Stars & Stripes: “In his 1988 book, ‘Going Downtown: The War Against Hanoi and Washington,’ Broughton labeled Johnson and McNamara as ‘Washington weenies’ and asserted that pilots and other aviators died because they were prohibited from hitting anti-aircraft emplacements and other “sanctuary” sites in North Vietnam. The U.S. ‘lost a bunch of good people and good machinery all over Southeast Asia with their outhouse mentality on war,’ Broughton wrote. . . . ‘Thud Ridge,’ which does not have the political tone of the other two, is often assigned reading for Air Force pilots in training.”
Read “Testing the Rules of Engagement During the Vietnam War” and Colonel Broughton’s obituary in the New York Times.
Here are links to Col. Broughton’s Vietnam air war books, Thud Ridge and Going Downtown. I read both of them and highly recommend them.
Sad news from Jeannie Beckers on September 24, 2014, about the passing of her husband Lyle C. Beckers. Col. Beckers was the commander of the 35th Tactical Fighter Squadron when it went TDY from Kunsan AB, Korea, to Da Nang AB, South Vietnam and Korat AB, Thailand in 1972. Lyle lead many 35th TFS strike escort missions into Route Pack VI and shot down two MiG-21s.
Jeannie sent a message to family and friends that said:
“It is with a very sad heart I am writing to let you know my precious Lyle passed away this morning at 5:AM EST. He died peacefully with Lisa, Laurie, Rob and I at his side. Patti will be here Saturday. A private Memorial Service will be held in our home Sunday morning. His final internment will be at a later date in Arlington Cemetery. He was a brave Warrior to the end. We shall miss him always.”
Joe Lee Burns sent an email message in which he said:
“Lyle was a hero to me, a role model. I wanted to be able to fly as good as he could, and he tried to teach me that. I love him and started missing him before now. Godspeed, Sir. Save me a seat.
I will share one Lyle Story: 81ST TFS out of Hahn AB, W Germany. We were at Wheelus AB, Libya for gunnery camp to escape bad weather in Germany in December (1968). Major Lyle Beckers was flight lead (I think I was Comet . . er . .I mean, #6 – flight lead of the last 4 jets) for the Saturday morning 9 ship departure (one jet was hard broke for parts) to Aviano AB, Italy and then back to Hahn in time for Christmas. Our Callsign was something like “Panther 21” flight.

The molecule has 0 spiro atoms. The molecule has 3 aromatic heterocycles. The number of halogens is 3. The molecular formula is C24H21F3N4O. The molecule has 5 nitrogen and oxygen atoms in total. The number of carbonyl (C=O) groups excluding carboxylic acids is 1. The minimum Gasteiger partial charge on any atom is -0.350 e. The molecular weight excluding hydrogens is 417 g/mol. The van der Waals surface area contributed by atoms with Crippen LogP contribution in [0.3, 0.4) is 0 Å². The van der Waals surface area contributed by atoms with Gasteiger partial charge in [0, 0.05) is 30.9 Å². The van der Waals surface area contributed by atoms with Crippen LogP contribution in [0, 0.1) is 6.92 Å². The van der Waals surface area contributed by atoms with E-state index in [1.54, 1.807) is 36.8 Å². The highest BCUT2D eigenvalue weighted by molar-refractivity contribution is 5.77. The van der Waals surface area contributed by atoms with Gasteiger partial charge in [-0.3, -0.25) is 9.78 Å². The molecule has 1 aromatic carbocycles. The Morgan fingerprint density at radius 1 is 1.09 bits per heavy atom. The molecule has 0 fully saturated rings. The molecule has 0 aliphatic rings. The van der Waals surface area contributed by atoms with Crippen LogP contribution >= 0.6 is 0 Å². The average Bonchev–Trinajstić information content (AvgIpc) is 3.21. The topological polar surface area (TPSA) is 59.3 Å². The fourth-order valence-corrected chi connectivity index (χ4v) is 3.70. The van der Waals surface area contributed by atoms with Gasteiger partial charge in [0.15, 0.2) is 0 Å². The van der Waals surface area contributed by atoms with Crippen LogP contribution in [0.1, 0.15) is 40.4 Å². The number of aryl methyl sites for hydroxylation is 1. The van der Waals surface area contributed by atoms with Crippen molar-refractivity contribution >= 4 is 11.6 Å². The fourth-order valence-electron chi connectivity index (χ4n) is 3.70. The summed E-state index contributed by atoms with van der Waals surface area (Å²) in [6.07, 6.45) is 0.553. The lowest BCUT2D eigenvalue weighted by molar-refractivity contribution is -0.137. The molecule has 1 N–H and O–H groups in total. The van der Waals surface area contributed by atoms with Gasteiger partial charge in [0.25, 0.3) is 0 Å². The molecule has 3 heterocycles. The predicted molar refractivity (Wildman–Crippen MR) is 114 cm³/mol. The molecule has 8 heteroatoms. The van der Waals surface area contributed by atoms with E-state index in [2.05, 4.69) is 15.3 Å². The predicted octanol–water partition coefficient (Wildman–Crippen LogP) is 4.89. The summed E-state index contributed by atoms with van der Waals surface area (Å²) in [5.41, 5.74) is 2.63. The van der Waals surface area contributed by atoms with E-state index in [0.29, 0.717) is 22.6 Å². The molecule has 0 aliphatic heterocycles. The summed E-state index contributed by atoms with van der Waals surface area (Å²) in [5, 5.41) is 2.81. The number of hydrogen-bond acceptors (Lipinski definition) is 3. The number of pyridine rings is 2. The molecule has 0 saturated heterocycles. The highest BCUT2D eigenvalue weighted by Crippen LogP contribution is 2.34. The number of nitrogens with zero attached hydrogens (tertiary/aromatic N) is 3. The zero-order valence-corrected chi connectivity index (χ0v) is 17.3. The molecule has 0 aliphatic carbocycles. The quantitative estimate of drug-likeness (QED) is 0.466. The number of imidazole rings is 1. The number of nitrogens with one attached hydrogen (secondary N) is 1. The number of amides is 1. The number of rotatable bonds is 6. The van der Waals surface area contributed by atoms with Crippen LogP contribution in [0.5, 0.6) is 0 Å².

Lyle briefed the takeoff sequence, rejoin ground track, and final flight check in before departing Wheelus airspace. Flight lead took off single ship from runway 29; flew about 2 miles, made a loose 180 degree turn for rejoin. The rest of the Phantoms took off as 2 ships and rejoined in trail. After another 180 degree turn the fight requested a flyby at 1,000 feet AGL, which was approved. Our formation was a single followed by 4 line-abreast 2 ships.
Abeam the tower, Lyle calls, “Santa Flight Check.” As briefed, he followed with “Rudolph,” the next two ship responded “Dasher,” then “Dancer,” followed by “Prancer” and “Vixen,” then “Comet” and “Cupid,” and then “Donner” and “Blitzen.” Tower clicked its microphone switch twice in response (probably because of the laughter in the tower). Before changing to Departure Control frequency, Lyle called, “Wheelus Tower, ‘Santa Flight’ departing your airspace, Merry Christmas, ‘Ho Ho Ho’”.!!!”
Jeannie replied: “Lyle said ‘HO HO HO!’ when he read it….said he was sorry he couldn’t add anything to your remembrance, but he knows you are right!!! Best love, Jeannie Beckers for Lyle.”
The F-4E flown by Lyle Beckers and Lt. Thomas Griffin on September 12, 1972, when Col Beckers got his second MiG-21 is now on static display at Soesterberg Air Base.
Here’s a 1972 group photo of the 35th Tactical Fighter Squadron taken at Da Nang with Col. Lyle Beckers, the commander of the 35th TFS, in the front seat. See the bigger version of this picture with names of the guys. Note: Joe Lee Burns photoshopped himself into the top row.